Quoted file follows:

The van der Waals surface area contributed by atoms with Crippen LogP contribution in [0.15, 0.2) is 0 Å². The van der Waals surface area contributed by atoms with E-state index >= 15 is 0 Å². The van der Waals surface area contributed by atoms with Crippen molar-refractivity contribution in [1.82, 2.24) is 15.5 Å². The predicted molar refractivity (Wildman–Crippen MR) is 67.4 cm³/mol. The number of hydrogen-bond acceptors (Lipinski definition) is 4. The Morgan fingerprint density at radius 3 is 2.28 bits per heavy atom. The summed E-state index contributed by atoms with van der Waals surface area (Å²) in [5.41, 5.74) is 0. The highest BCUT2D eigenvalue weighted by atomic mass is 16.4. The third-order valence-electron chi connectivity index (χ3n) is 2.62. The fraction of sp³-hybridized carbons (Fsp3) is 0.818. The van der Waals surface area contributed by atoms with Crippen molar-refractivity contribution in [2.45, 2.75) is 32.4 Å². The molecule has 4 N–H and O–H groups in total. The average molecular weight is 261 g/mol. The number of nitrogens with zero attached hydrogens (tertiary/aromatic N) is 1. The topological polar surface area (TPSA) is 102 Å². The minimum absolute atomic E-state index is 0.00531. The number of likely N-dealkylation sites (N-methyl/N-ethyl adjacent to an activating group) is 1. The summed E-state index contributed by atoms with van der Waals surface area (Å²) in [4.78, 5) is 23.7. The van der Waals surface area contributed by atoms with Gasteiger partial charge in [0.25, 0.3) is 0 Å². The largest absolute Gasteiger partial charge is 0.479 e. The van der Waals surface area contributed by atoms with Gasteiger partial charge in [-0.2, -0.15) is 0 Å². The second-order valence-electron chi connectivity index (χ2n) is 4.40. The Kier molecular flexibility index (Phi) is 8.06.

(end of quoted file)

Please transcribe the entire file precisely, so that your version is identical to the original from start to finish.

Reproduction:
The van der Waals surface area contributed by atoms with Crippen LogP contribution in [0.15, 0.2) is 0 Å². The van der Waals surface area contributed by atoms with E-state index >= 15 is 0 Å². The van der Waals surface area contributed by atoms with Crippen molar-refractivity contribution in [1.82, 2.24) is 15.5 Å². The predicted molar refractivity (Wildman–Crippen MR) is 67.4 cm³/mol. The number of hydrogen-bond acceptors (Lipinski definition) is 4. The Morgan fingerprint density at radius 3 is 2.28 bits per heavy atom. The summed E-state index contributed by atoms with van der Waals surface area (Å²) in [5.41, 5.74) is 0. The highest BCUT2D eigenvalue weighted by atomic mass is 16.4. The third-order valence-electron chi connectivity index (χ3n) is 2.62. The fraction of sp³-hybridized carbons (Fsp3) is 0.818. The van der Waals surface area contributed by atoms with Crippen molar-refractivity contribution in [2.45, 2.75) is 32.4 Å². The molecule has 4 N–H and O–H groups in total. The average molecular weight is 261 g/mol. The number of nitrogens with zero attached hydrogens (tertiary/aromatic N) is 1. The topological polar surface area (TPSA) is 102 Å². The minimum absolute atomic E-state index is 0.00531. The number of likely N-dealkylation sites (N-methyl/N-ethyl adjacent to an activating group) is 1. The summed E-state index contributed by atoms with van der Waals surface area (Å²) in [4.78, 5) is 23.7. The van der Waals surface area contributed by atoms with Gasteiger partial charge in [0.25, 0.3) is 0 Å². The largest absolute Gasteiger partial charge is 0.479 e. The van der Waals surface area contributed by atoms with Gasteiger partial charge in [-0.2, -0.15) is 0 Å². The second-order valence-electron chi connectivity index (χ2n) is 4.40. The Kier molecular flexibility index (Phi) is 8.06.